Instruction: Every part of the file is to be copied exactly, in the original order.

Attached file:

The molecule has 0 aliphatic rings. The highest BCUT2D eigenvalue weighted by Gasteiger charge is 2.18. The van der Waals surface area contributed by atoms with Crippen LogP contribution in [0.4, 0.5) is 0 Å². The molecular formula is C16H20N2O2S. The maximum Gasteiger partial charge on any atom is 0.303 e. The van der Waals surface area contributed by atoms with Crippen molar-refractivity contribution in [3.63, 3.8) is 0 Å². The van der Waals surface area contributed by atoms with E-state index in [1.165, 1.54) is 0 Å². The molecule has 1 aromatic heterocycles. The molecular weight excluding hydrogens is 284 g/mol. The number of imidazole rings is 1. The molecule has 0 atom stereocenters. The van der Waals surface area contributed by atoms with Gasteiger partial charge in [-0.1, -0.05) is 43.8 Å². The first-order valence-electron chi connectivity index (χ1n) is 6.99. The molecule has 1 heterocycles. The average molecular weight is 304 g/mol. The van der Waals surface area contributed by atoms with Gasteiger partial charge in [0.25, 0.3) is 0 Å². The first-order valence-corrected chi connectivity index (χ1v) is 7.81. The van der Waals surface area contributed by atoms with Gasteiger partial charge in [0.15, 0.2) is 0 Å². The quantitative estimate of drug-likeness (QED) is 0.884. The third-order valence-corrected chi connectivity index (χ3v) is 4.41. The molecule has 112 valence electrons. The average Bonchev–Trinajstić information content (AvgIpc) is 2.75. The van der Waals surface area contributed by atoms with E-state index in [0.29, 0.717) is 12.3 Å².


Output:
The molecule has 0 aliphatic rings. The highest BCUT2D eigenvalue weighted by Gasteiger charge is 2.18. The van der Waals surface area contributed by atoms with Crippen LogP contribution in [0.4, 0.5) is 0 Å². The molecular formula is C16H20N2O2S. The maximum Gasteiger partial charge on any atom is 0.303 e. The van der Waals surface area contributed by atoms with Crippen molar-refractivity contribution in [3.63, 3.8) is 0 Å². The van der Waals surface area contributed by atoms with E-state index in [1.165, 1.54) is 0 Å². The molecule has 1 aromatic heterocycles. The molecular weight excluding hydrogens is 284 g/mol. The number of imidazole rings is 1. The molecule has 0 atom stereocenters. The van der Waals surface area contributed by atoms with Gasteiger partial charge in [-0.1, -0.05) is 43.8 Å². The first-order valence-electron chi connectivity index (χ1n) is 6.99. The molecule has 1 heterocycles. The average molecular weight is 304 g/mol. The van der Waals surface area contributed by atoms with Gasteiger partial charge in [0.25, 0.3) is 0 Å². The first-order valence-corrected chi connectivity index (χ1v) is 7.81. The van der Waals surface area contributed by atoms with Gasteiger partial charge in [0.15, 0.2) is 0 Å². The quantitative estimate of drug-likeness (QED) is 0.884. The third-order valence-corrected chi connectivity index (χ3v) is 4.41. The molecule has 112 valence electrons. The average Bonchev–Trinajstić information content (AvgIpc) is 2.75. The van der Waals surface area contributed by atoms with E-state index in [0.29, 0.717) is 12.3 Å².